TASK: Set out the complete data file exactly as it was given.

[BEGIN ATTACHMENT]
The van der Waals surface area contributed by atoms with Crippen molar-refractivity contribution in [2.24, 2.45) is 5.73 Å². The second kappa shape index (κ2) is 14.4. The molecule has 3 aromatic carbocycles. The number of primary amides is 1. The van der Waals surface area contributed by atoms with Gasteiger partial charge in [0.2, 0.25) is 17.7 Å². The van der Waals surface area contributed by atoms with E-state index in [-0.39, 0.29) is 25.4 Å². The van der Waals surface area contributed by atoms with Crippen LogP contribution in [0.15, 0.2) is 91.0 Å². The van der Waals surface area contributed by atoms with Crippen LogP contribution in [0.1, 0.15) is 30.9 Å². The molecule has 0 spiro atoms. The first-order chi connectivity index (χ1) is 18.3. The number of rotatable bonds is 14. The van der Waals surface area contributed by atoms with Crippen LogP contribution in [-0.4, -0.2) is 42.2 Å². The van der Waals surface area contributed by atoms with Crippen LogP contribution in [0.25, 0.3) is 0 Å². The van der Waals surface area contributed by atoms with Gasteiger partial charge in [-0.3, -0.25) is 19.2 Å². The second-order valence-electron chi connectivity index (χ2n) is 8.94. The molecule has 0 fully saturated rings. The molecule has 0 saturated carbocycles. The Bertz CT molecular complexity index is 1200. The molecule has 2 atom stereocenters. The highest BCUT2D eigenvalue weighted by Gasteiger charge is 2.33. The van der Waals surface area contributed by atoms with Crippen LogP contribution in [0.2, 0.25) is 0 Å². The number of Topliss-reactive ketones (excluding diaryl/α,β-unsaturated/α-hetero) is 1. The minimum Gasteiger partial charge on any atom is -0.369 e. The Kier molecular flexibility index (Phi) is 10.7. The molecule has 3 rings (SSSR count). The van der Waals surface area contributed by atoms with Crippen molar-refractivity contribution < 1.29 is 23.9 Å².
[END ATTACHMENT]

The van der Waals surface area contributed by atoms with Crippen molar-refractivity contribution in [2.24, 2.45) is 5.73 Å². The second kappa shape index (κ2) is 14.4. The molecule has 3 aromatic carbocycles. The number of primary amides is 1. The van der Waals surface area contributed by atoms with Gasteiger partial charge in [0.2, 0.25) is 17.7 Å². The van der Waals surface area contributed by atoms with E-state index in [-0.39, 0.29) is 25.4 Å². The van der Waals surface area contributed by atoms with Crippen LogP contribution in [0.15, 0.2) is 91.0 Å². The van der Waals surface area contributed by atoms with Crippen LogP contribution in [0.1, 0.15) is 30.9 Å². The molecule has 0 spiro atoms. The first-order chi connectivity index (χ1) is 18.3. The number of rotatable bonds is 14. The van der Waals surface area contributed by atoms with Crippen LogP contribution in [-0.4, -0.2) is 42.2 Å². The van der Waals surface area contributed by atoms with Crippen LogP contribution in [0.25, 0.3) is 0 Å². The van der Waals surface area contributed by atoms with Gasteiger partial charge in [-0.3, -0.25) is 19.2 Å². The second-order valence-electron chi connectivity index (χ2n) is 8.94. The molecule has 0 fully saturated rings. The molecule has 0 saturated carbocycles. The Bertz CT molecular complexity index is 1200. The molecule has 2 atom stereocenters. The highest BCUT2D eigenvalue weighted by Gasteiger charge is 2.33. The van der Waals surface area contributed by atoms with Crippen LogP contribution in [0.2, 0.25) is 0 Å². The number of Topliss-reactive ketones (excluding diaryl/α,β-unsaturated/α-hetero) is 1. The minimum Gasteiger partial charge on any atom is -0.369 e. The Kier molecular flexibility index (Phi) is 10.7. The molecule has 3 rings (SSSR count). The van der Waals surface area contributed by atoms with Crippen molar-refractivity contribution < 1.29 is 23.9 Å².